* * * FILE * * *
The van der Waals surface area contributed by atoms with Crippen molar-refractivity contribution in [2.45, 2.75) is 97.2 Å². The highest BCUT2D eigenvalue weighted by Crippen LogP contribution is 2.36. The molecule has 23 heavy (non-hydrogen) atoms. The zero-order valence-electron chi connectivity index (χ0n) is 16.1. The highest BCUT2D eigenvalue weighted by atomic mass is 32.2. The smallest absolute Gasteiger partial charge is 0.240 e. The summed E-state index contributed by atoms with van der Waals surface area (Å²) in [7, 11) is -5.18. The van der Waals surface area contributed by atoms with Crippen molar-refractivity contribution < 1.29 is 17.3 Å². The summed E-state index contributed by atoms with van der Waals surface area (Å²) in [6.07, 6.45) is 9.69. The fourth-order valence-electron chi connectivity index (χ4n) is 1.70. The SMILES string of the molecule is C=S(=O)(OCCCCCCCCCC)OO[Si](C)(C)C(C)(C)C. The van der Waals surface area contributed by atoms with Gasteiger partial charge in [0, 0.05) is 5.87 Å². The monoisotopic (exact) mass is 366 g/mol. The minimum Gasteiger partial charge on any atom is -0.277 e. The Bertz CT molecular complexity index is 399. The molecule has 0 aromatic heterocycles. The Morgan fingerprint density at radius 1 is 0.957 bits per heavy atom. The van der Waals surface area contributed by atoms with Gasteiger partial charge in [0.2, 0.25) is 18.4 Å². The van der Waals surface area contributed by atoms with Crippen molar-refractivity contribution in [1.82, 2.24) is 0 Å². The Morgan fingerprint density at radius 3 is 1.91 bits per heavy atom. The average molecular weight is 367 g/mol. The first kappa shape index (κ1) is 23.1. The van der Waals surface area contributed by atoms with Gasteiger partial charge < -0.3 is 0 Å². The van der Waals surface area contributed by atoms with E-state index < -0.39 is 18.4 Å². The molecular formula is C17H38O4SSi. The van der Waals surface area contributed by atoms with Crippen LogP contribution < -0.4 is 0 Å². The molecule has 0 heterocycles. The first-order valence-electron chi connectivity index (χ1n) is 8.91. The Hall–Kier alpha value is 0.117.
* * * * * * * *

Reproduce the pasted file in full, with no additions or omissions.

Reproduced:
The van der Waals surface area contributed by atoms with Crippen molar-refractivity contribution in [2.45, 2.75) is 97.2 Å². The highest BCUT2D eigenvalue weighted by Crippen LogP contribution is 2.36. The molecule has 23 heavy (non-hydrogen) atoms. The zero-order valence-electron chi connectivity index (χ0n) is 16.1. The highest BCUT2D eigenvalue weighted by atomic mass is 32.2. The smallest absolute Gasteiger partial charge is 0.240 e. The summed E-state index contributed by atoms with van der Waals surface area (Å²) in [7, 11) is -5.18. The van der Waals surface area contributed by atoms with Crippen molar-refractivity contribution < 1.29 is 17.3 Å². The summed E-state index contributed by atoms with van der Waals surface area (Å²) in [6.07, 6.45) is 9.69. The fourth-order valence-electron chi connectivity index (χ4n) is 1.70. The SMILES string of the molecule is C=S(=O)(OCCCCCCCCCC)OO[Si](C)(C)C(C)(C)C. The van der Waals surface area contributed by atoms with Gasteiger partial charge in [0, 0.05) is 5.87 Å². The monoisotopic (exact) mass is 366 g/mol. The minimum Gasteiger partial charge on any atom is -0.277 e. The Bertz CT molecular complexity index is 399. The molecule has 0 aromatic heterocycles. The Morgan fingerprint density at radius 1 is 0.957 bits per heavy atom. The van der Waals surface area contributed by atoms with Gasteiger partial charge in [0.2, 0.25) is 18.4 Å². The van der Waals surface area contributed by atoms with Crippen molar-refractivity contribution in [1.82, 2.24) is 0 Å². The Morgan fingerprint density at radius 3 is 1.91 bits per heavy atom. The average molecular weight is 367 g/mol. The first kappa shape index (κ1) is 23.1. The van der Waals surface area contributed by atoms with Gasteiger partial charge < -0.3 is 0 Å². The van der Waals surface area contributed by atoms with E-state index < -0.39 is 18.4 Å². The molecular formula is C17H38O4SSi. The van der Waals surface area contributed by atoms with Crippen LogP contribution < -0.4 is 0 Å². The molecule has 0 heterocycles. The first-order valence-electron chi connectivity index (χ1n) is 8.91. The Hall–Kier alpha value is 0.117.